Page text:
In the April 1999 issue of QRP Quarterly, Chris Trask, N7ZWY, states in his article, "LC Oscillators - A Brief History", (speaking of the Vackar Oscillator) "The last of the significant improvements in LC oscillators was developed at the same time as the Gouriet circuit was being devised, ...Created by Jiri Vackar in Czechoslovakia, the stability is improved by placing a variable capacitor... The same circuit, also known as a Tesla Oscillator, was developed independently in Italy by O. Landini."
So I decided to use the name Tesla Oscillator, in honor of my favorite inventor.
The tuning capacitor tabs (top of image) can be seen through the holes in the PCB. A 39pf NPO is soldered to the first tab on the left. A 10pf NPO capacitor is shown soldered to the last tab on the right.
The relay on the right (10.545) is turned on by a Photo Transistor located between the two VFO amplifiers, triggered by an IRED at the 3.547 MHz crystal filter. The voltage to this relay provides voltage to the 10.455 relay circuit. The 10.455 relay can turn on only when the 10.545 relay is on.
An IR (infrared) diode is at the lower left hand corner, covered with a black tube. The IRFU220 switches on the 10.455 relay when an IRED on the 20 meter bandpass filter is turned on, increasing the gate voltage, through the IR diode, of the IRFU220 above 4 volts.
A regular kit LED must be used at the 10.455 relay. The voltage drop to that part of the circuit will not throw the relay with a Super-Bright LED. A Super-Bright Blue LED is shown installed next to the 10.545 relay.
The stabilizer parts for the VFO are now integrated in the VFO section with the new Rev2 boards. The new circuit provides outstanding stability and is very easy to connect. The cable from the stabilizer output connects to the "Stabilizer In" box in the VFO section.
If the stabilizer is not used, the 47pf capacitor and the 2/8 trimmer are put in the empty footprints shown above outside of the "Stabilizer Parts" box.
The VFO was taken from the July 1997 issue of QEX, "Meet the Vackar: The Simple, Stable VFO You've Been Looking For", by Mark L. Meyer, WU0L.
Meyer's circuit follows the capacitor rules for a 'real' Vackar VFO, and his tutorial on achieving stability is excellent.
The following diagram is a modification of his circuit using a single varicap and a 2N3904 temperature compensator. This circuit is optimized for 4.570MHz.
The three VFO frequencies are 14.068 MHz, 10.545 MHz, and 10.455 MHz. The relays are switched by IR devices, using the circuit at the bottom.
I designed the basic oscillator for 12 MHz. This determined the inductance for the coil and the capacitor values off the Drain and Gate of the 2N5486. The capacitor values were 220pf (split between two values - 100pf & 120pf poly caps).
The coil is 18 turns on a T68-6. The feedback capacitor value (120pf) is split between 39pf (C5) and 82pf (C6) NPOs.
The oscillator was set at 14 MHz by removing capacitance between the coil to ground. The other places, off the drain and gate, had some, but not enough effect on the frequency to use.
Relays are used to add additional capacitance between the coil and ground to reach 10.545 MHz and 10.455 MHz. IR switching is used to switch the relays.
The range of the VFO is about 9 MHz to above 15 MHz with the 120pf feedback capacitor value and 220pf on the drain and gate.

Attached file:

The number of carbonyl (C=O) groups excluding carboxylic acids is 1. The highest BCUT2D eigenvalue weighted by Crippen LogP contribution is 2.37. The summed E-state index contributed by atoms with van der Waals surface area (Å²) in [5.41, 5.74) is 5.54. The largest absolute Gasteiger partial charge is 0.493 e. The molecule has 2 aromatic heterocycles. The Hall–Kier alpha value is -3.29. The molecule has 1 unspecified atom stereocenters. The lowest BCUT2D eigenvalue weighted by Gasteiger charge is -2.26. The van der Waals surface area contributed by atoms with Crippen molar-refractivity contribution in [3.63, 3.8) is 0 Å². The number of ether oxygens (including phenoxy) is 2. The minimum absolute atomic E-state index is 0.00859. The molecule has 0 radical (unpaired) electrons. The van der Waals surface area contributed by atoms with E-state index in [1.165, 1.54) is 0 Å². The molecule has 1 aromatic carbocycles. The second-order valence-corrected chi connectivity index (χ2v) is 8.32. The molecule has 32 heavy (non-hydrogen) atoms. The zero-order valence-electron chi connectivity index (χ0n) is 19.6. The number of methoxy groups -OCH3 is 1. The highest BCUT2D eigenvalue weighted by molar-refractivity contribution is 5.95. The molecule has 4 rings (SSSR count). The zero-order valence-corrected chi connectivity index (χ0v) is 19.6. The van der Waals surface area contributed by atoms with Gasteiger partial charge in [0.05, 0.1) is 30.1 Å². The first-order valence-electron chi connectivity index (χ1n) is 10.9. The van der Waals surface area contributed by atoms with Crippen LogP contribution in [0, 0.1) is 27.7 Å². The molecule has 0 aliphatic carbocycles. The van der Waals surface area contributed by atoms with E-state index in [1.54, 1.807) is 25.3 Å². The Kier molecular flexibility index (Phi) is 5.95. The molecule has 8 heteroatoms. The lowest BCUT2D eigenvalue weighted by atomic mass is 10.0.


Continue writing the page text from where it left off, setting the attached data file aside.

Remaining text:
Extending the range is done by changing the value of the feedback capacitor. Lower the feedback capacitor value for higher frequencies and raise the value for lower VFO frequencies.
A "Huff and Puff" frequency stabilizer is available as an option for increasing the stability of the VFO.
For information on the "Huff and Puff" frequency stabilizer, check out "'Huff and Puff' Frequency Stabilizer".
Important RF Choke Information
Caution: When building and using this circuit you can blow the 2N5486 in a split second by shorting any of the capacitors off the coil to ground.
Shorting the coil to ground on the opposite side of 12 Volts generates a spike of voltage that instantly blows the gate of the FET. This is very similar to what is used in automobile ignition circuits with a point type distributor.
Do not use a molded choke in a Vacker VFO circuit. A hand wound FT37-43 or FT50-43 (20 turns) or the ones in the kit, FT50A-75 (7 turns) with #24 wire, will hold its choking ability if you momentarily short the coil. The molded chokes use very fine wire. Even the shortest full voltage spike will blow their choking ability, but not necessarily their ability to pass DC.
The RF choke is a drift contributing part. Ferrite material absorbs heat quickly, way ahead of the toroid or capacitors in the VFO. It is important to cover the choke with melted candle wax (or some other suitable material) to slow the temperature change to approximately the same rate of the poly caps to enhance frequency and mechanical stability.
Two values were tried on a FT50A-75, a 16 turn (1 mHy), and a 7 turn, (220uH) for the RF choke. The 7 turn choke moved less in value with temperature changes.
The photo above shows the tuning capacitor soldered to the bottom of the printed circuit board. Holes are in the PCB above the tuning capacitor tabs, so they can be easily soldered.
The tuning capacitor is a five section variable, 30-200-30-86-25, front to back.
Soldering the tuning capacitor on the board allows a quick setup and stable VFO. Soldering the main tuning capacitor on the PCB board resolves the hardest part of building a receiver: mounting the main tuning capacitor.
The two end sections of the tuning capacitor are used: the front one for 40 and 20 meters and the rear one for 30 and 17 meters. The front section tunes the 10.545 MHz (40 meters) and 10.455 MHz (20 meters) frequencies. Relays on the top side determine which frequency is running, switched by IR devices located at the Crystal Filter and the 20/17 Bandpass Filter.